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Sunday’s Best MLB Algorithm Prediction, Odds: Best Value Edge on Sept. 4 Is for Nationals vs. Mets

Sunday’s Best MLB Algorithm Prediction, Odds: Best Value Edge on Sept. 4 Is for Nationals vs. Mets article feature image
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Photo by Mark Goldman/Icon Sportswire via Getty Images. Pictured: Washington Nationals third baseman Ildemaro Vargas

Washington Nationals vs. New York Mets Odds

Nationals Odds +250
Mets Odds -310
Over/Under 8.5 (-106 / -114)
Date Sunday, September 4
Time 1:40 p.m. ET
Channel MLB.tv

*Odds via FanDuel as of Sunday.

There is a historically profitable betting algorithm developed by the Action Network that has a substantial betting edge for today’s game between the Nationals and Mets.

The algorithm targets the moneyline and factors in injuries, matchups, conditions and more.

This edge provides about a 6% edge in betting value, which indicates the pick has implied odds that are more than 6% higher than the odds available to you in the markets.

Essentially, the line is currently at a 6% discount across the market.

Over the long run, if you only bet on lines with at least an 6% betting edge, you’re almost assured to make a profit. In the short term, of course, variance is a constraint.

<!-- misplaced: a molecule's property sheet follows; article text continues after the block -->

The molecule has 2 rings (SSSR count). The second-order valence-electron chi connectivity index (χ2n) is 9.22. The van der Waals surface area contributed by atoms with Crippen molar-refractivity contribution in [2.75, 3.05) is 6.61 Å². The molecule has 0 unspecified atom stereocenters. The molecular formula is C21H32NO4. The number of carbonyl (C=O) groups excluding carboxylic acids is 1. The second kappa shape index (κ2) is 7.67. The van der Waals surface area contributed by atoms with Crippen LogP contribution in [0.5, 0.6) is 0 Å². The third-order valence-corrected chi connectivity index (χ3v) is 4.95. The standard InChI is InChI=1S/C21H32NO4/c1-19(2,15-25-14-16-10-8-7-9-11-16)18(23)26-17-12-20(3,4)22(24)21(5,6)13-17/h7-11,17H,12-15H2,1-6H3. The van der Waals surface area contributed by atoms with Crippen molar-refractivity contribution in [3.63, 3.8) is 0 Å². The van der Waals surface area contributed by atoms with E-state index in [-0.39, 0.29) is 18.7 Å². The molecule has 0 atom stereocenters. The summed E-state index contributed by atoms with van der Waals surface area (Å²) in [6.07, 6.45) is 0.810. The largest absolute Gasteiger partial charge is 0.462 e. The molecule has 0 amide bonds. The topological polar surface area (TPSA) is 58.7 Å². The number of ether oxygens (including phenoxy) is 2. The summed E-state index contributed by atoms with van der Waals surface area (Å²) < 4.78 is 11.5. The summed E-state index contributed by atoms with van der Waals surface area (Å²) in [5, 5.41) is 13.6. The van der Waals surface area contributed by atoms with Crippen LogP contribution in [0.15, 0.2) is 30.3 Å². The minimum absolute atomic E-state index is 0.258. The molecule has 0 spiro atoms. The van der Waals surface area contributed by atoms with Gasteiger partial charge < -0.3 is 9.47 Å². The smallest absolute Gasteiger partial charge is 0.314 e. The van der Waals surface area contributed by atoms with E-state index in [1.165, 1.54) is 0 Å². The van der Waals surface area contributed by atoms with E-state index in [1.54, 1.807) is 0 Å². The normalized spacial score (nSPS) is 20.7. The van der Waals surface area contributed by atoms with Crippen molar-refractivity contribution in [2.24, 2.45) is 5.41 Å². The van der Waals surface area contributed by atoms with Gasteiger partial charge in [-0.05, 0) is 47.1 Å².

This moneyline pick is the best MLB pick of the day, according to our models.

MLB Algorithm Prediction for Sunday

Odds and betting data updated as of 10 a.m. ET.

The models are rolling heavily with the Nationals moneyline as the best pick of the day.

The algorithm thinks their moneyline should be closer to +203. Meanwhile, the best price you can get on the market is with BetRivers at +270.

Remember, though, even small differences in lines make a big difference in the long run. The market-worst price of Nationals +240, for instance, saps about 2.4% of value from this betting edge — enough to downgrade this pick severely.

So make sure to line shop properly before placing a bet using our algorithms.

As aforementioned, this line gives you $6 of expected value for every $100 wagered over the long run, according to our algorithms.

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